Almost all employers maintain employment records pertaining to each of their current and former employees. These employment records often include information such as the employee's name, address, social security number, birth date, job titles, payroll records, tax records, benefits information, disciplinary records, employee evaluations, letters of reference, and medical records.

Generally, information in personnel records is considered private, but an employee may waive the right to privacy by filing a lawsuit against the employer for some allegedly unlawful employment decision, like failure to promote or wrongful discharge, which would place their employment history in issue for purposes of the lawsuit.

Employers often encounter requests for an employee’s personnel file, whether it’s from the employee, a former employee, creditors, courts, attorneys, prospective employers, or some other source. The most frequent reasons for employment record requests include an investigation into the employer’s compliance with the law, or an employee’s spouse or former spouse seeking payroll and benefit-related information pursuant to domestic relations proceedings.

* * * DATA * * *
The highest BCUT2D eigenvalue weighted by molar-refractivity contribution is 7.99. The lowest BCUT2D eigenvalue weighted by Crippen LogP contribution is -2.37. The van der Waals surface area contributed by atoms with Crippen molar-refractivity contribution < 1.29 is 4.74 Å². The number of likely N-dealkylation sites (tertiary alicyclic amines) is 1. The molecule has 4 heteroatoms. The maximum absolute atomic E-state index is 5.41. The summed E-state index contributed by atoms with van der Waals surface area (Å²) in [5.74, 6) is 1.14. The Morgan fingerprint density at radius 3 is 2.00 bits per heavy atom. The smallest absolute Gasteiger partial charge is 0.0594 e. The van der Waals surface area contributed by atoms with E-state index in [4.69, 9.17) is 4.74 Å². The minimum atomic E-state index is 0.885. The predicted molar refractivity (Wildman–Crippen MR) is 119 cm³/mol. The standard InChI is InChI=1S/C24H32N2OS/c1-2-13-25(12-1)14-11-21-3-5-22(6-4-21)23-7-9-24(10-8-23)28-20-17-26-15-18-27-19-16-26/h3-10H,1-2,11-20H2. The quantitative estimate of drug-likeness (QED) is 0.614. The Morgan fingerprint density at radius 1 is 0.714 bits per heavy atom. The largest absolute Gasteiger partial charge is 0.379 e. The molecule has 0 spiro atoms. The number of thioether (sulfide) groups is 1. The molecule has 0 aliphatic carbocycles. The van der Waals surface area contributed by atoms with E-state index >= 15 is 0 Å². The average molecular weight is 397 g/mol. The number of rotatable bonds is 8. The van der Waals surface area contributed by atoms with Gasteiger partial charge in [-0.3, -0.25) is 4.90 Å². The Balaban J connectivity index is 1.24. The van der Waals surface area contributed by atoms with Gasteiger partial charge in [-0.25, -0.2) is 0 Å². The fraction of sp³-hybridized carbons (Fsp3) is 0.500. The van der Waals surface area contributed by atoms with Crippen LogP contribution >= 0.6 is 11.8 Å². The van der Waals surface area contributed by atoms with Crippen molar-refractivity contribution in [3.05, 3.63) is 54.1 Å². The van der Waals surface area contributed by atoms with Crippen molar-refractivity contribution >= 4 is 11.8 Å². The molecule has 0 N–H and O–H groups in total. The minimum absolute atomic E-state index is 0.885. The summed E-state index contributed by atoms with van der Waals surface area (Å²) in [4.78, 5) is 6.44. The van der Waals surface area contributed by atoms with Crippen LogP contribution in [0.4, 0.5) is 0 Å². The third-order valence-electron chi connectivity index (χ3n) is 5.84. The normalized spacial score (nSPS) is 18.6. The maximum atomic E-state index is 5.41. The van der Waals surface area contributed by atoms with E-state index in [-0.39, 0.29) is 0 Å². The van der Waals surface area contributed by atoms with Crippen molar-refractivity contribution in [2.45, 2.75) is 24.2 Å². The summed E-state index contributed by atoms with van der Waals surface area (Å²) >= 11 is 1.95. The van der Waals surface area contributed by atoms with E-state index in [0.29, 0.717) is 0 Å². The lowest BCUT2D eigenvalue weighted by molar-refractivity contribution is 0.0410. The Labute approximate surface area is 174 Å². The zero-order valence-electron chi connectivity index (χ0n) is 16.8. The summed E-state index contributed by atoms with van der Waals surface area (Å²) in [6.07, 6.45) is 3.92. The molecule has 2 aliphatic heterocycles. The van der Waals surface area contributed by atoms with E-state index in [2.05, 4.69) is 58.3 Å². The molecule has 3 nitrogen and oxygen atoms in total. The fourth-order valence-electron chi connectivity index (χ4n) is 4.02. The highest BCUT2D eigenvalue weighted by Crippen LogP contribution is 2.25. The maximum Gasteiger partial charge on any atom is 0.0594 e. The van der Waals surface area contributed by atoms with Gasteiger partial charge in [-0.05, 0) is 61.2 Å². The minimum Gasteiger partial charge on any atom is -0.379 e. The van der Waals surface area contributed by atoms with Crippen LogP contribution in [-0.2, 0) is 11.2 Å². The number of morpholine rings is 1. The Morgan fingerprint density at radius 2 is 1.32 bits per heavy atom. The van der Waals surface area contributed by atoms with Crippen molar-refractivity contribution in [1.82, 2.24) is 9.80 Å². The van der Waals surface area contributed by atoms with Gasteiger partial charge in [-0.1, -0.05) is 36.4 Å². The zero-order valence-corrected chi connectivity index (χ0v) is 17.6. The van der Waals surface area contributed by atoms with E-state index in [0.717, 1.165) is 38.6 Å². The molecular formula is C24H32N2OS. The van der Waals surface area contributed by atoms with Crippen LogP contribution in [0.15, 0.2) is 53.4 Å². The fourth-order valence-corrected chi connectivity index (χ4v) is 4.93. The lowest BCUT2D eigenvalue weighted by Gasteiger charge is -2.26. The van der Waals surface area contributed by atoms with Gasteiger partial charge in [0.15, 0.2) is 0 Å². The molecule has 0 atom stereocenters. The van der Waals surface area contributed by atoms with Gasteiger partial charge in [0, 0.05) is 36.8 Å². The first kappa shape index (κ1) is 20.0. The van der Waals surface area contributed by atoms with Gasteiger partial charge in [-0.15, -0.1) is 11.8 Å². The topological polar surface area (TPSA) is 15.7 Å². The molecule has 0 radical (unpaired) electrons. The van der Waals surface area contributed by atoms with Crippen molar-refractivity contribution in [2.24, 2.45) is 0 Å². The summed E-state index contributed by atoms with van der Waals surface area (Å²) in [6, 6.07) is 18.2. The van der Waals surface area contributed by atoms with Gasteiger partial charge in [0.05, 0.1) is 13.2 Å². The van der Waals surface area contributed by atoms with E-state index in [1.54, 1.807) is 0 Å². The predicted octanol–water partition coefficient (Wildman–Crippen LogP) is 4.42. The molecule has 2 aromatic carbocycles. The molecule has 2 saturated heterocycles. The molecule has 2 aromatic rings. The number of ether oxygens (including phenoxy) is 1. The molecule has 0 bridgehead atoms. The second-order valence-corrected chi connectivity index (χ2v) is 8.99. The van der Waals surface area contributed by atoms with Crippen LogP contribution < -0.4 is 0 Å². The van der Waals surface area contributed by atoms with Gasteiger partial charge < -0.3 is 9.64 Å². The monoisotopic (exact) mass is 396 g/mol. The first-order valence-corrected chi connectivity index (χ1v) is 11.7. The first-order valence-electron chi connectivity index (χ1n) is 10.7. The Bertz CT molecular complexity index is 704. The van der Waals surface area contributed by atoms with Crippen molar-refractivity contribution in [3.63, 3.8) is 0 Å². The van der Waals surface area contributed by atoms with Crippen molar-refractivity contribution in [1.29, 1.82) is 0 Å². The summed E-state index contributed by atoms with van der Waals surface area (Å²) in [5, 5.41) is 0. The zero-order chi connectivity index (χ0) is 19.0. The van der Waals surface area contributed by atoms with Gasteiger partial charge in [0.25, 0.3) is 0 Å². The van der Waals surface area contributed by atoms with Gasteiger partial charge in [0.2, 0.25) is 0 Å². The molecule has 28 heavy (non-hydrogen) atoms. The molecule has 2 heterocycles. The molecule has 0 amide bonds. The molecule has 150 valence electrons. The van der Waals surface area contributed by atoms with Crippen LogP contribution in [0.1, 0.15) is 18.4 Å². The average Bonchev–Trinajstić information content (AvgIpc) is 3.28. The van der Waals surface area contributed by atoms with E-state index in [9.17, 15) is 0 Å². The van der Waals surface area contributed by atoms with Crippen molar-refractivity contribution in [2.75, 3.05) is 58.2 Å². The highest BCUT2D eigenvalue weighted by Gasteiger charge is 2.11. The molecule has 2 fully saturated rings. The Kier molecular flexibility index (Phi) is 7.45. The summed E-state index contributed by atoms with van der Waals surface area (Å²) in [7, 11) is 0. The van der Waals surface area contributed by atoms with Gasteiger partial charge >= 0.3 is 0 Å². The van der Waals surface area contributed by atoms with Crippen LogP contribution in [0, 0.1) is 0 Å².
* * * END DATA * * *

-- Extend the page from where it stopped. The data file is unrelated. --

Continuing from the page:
Depending on the type of business and where the employer is located, it may or may not be obligated to comply with an employment record request. The federal government and many state governments have enacted statutes permitting public and private-sector employees to access their personnel and medical record files. However, employers have a competing interest in protecting the confidential information that employment records may contain, and private-sector employers generally regard employment records as property of the employer.

While having an employment record policy may make sense, it is important for any company that decides to maintain such a policy to keep in mind that there may be state or federal laws that require the disclosure of certain records.

Understanding an employer’s obligation to respond to a request for records, and the right to deny that request, is critical to being able to preserve the employer’s interests and protect it against litigious fishing expeditions. Sound company policies can further protect an employer’s interest in denying access to employment records.